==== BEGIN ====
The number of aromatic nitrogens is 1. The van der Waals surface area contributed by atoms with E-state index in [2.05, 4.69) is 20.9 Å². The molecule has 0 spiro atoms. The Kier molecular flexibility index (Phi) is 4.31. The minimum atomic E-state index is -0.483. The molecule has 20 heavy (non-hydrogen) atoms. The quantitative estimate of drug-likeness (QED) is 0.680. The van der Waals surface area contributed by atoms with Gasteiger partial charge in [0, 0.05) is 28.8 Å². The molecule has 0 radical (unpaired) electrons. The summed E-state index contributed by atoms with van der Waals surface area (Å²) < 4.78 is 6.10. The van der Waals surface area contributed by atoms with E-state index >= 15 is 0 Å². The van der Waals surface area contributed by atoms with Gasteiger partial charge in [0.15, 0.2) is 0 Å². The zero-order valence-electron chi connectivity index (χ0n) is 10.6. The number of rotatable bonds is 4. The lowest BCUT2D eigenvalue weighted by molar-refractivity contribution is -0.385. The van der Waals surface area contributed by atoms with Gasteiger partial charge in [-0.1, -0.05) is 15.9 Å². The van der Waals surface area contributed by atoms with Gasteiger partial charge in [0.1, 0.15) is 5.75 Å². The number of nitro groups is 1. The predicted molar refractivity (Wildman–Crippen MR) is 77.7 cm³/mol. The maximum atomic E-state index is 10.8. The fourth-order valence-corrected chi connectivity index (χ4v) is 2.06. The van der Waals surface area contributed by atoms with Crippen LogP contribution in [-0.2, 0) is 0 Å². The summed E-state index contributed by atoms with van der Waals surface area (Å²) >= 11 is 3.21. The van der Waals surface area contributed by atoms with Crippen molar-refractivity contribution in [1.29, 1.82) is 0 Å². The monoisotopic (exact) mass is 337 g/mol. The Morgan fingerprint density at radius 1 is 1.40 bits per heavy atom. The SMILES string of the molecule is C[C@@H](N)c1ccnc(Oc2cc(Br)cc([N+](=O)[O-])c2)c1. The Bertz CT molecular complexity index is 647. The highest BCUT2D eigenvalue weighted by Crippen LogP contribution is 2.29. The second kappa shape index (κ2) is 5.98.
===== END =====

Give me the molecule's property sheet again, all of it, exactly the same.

The number of aromatic nitrogens is 1. The van der Waals surface area contributed by atoms with E-state index in [2.05, 4.69) is 20.9 Å². The molecule has 0 spiro atoms. The Kier molecular flexibility index (Phi) is 4.31. The minimum atomic E-state index is -0.483. The molecule has 20 heavy (non-hydrogen) atoms. The quantitative estimate of drug-likeness (QED) is 0.680. The van der Waals surface area contributed by atoms with Gasteiger partial charge in [0, 0.05) is 28.8 Å². The molecule has 0 radical (unpaired) electrons. The summed E-state index contributed by atoms with van der Waals surface area (Å²) < 4.78 is 6.10. The van der Waals surface area contributed by atoms with E-state index >= 15 is 0 Å². The van der Waals surface area contributed by atoms with Gasteiger partial charge in [0.15, 0.2) is 0 Å². The zero-order valence-electron chi connectivity index (χ0n) is 10.6. The number of rotatable bonds is 4. The lowest BCUT2D eigenvalue weighted by molar-refractivity contribution is -0.385. The van der Waals surface area contributed by atoms with Gasteiger partial charge in [-0.1, -0.05) is 15.9 Å². The van der Waals surface area contributed by atoms with Gasteiger partial charge in [0.1, 0.15) is 5.75 Å². The number of nitro groups is 1. The predicted molar refractivity (Wildman–Crippen MR) is 77.7 cm³/mol. The maximum atomic E-state index is 10.8. The fourth-order valence-corrected chi connectivity index (χ4v) is 2.06. The van der Waals surface area contributed by atoms with Crippen LogP contribution in [-0.2, 0) is 0 Å². The summed E-state index contributed by atoms with van der Waals surface area (Å²) >= 11 is 3.21. The van der Waals surface area contributed by atoms with Crippen molar-refractivity contribution in [1.29, 1.82) is 0 Å². The monoisotopic (exact) mass is 337 g/mol. The Morgan fingerprint density at radius 1 is 1.40 bits per heavy atom. The SMILES string of the molecule is C[C@@H](N)c1ccnc(Oc2cc(Br)cc([N+](=O)[O-])c2)c1. The Bertz CT molecular complexity index is 647. The highest BCUT2D eigenvalue weighted by Crippen LogP contribution is 2.29. The second kappa shape index (κ2) is 5.98.